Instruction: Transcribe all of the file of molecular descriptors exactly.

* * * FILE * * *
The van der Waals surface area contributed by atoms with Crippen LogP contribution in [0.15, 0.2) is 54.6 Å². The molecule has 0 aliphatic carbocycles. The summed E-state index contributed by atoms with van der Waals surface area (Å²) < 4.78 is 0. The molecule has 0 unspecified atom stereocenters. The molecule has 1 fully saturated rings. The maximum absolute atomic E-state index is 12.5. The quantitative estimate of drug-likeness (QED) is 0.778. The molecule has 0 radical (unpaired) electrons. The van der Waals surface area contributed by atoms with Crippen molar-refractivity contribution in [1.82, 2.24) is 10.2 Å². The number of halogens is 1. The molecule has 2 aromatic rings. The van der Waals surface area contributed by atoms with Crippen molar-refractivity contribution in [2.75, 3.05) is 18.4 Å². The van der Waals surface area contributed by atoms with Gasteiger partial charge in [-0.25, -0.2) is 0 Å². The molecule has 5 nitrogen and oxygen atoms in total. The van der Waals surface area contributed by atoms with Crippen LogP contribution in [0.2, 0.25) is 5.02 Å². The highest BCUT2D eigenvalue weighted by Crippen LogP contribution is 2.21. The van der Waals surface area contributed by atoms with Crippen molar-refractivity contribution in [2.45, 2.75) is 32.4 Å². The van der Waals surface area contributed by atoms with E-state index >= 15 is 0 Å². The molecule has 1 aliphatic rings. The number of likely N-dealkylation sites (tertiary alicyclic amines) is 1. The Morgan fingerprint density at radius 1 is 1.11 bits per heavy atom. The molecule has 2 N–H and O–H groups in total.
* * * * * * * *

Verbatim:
The van der Waals surface area contributed by atoms with Crippen LogP contribution in [0.15, 0.2) is 54.6 Å². The molecule has 0 aliphatic carbocycles. The summed E-state index contributed by atoms with van der Waals surface area (Å²) < 4.78 is 0. The molecule has 0 unspecified atom stereocenters. The molecule has 1 fully saturated rings. The maximum absolute atomic E-state index is 12.5. The quantitative estimate of drug-likeness (QED) is 0.778. The molecule has 0 radical (unpaired) electrons. The van der Waals surface area contributed by atoms with Crippen molar-refractivity contribution in [1.82, 2.24) is 10.2 Å². The number of halogens is 1. The molecule has 2 aromatic rings. The van der Waals surface area contributed by atoms with Crippen molar-refractivity contribution in [2.75, 3.05) is 18.4 Å². The van der Waals surface area contributed by atoms with Gasteiger partial charge in [-0.25, -0.2) is 0 Å². The molecule has 5 nitrogen and oxygen atoms in total. The van der Waals surface area contributed by atoms with Crippen LogP contribution in [0.2, 0.25) is 5.02 Å². The highest BCUT2D eigenvalue weighted by Crippen LogP contribution is 2.21. The van der Waals surface area contributed by atoms with Crippen molar-refractivity contribution in [2.45, 2.75) is 32.4 Å². The van der Waals surface area contributed by atoms with E-state index >= 15 is 0 Å². The molecule has 1 aliphatic rings. The number of likely N-dealkylation sites (tertiary alicyclic amines) is 1. The Morgan fingerprint density at radius 1 is 1.11 bits per heavy atom. The molecule has 2 N–H and O–H groups in total.